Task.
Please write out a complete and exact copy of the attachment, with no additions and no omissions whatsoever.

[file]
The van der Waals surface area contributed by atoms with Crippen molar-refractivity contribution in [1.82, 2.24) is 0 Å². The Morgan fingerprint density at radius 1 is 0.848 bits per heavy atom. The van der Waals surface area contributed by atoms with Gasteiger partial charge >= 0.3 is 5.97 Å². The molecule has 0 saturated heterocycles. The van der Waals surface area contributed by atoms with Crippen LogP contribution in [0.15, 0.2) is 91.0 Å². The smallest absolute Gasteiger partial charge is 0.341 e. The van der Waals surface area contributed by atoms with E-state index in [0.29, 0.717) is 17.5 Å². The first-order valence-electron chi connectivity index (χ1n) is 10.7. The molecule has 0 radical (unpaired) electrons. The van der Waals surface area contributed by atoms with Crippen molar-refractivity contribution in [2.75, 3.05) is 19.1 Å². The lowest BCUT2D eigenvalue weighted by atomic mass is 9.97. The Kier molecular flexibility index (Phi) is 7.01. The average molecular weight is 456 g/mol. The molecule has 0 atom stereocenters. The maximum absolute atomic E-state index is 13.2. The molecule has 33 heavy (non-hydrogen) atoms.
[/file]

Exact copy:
The van der Waals surface area contributed by atoms with Crippen molar-refractivity contribution in [1.82, 2.24) is 0 Å². The Morgan fingerprint density at radius 1 is 0.848 bits per heavy atom. The van der Waals surface area contributed by atoms with Gasteiger partial charge >= 0.3 is 5.97 Å². The molecule has 0 saturated heterocycles. The van der Waals surface area contributed by atoms with Crippen LogP contribution in [0.15, 0.2) is 91.0 Å². The smallest absolute Gasteiger partial charge is 0.341 e. The van der Waals surface area contributed by atoms with E-state index in [0.29, 0.717) is 17.5 Å². The first-order valence-electron chi connectivity index (χ1n) is 10.7. The molecule has 0 radical (unpaired) electrons. The van der Waals surface area contributed by atoms with Crippen molar-refractivity contribution in [2.75, 3.05) is 19.1 Å². The lowest BCUT2D eigenvalue weighted by atomic mass is 9.97. The Kier molecular flexibility index (Phi) is 7.01. The average molecular weight is 456 g/mol. The molecule has 0 atom stereocenters. The maximum absolute atomic E-state index is 13.2. The molecule has 33 heavy (non-hydrogen) atoms.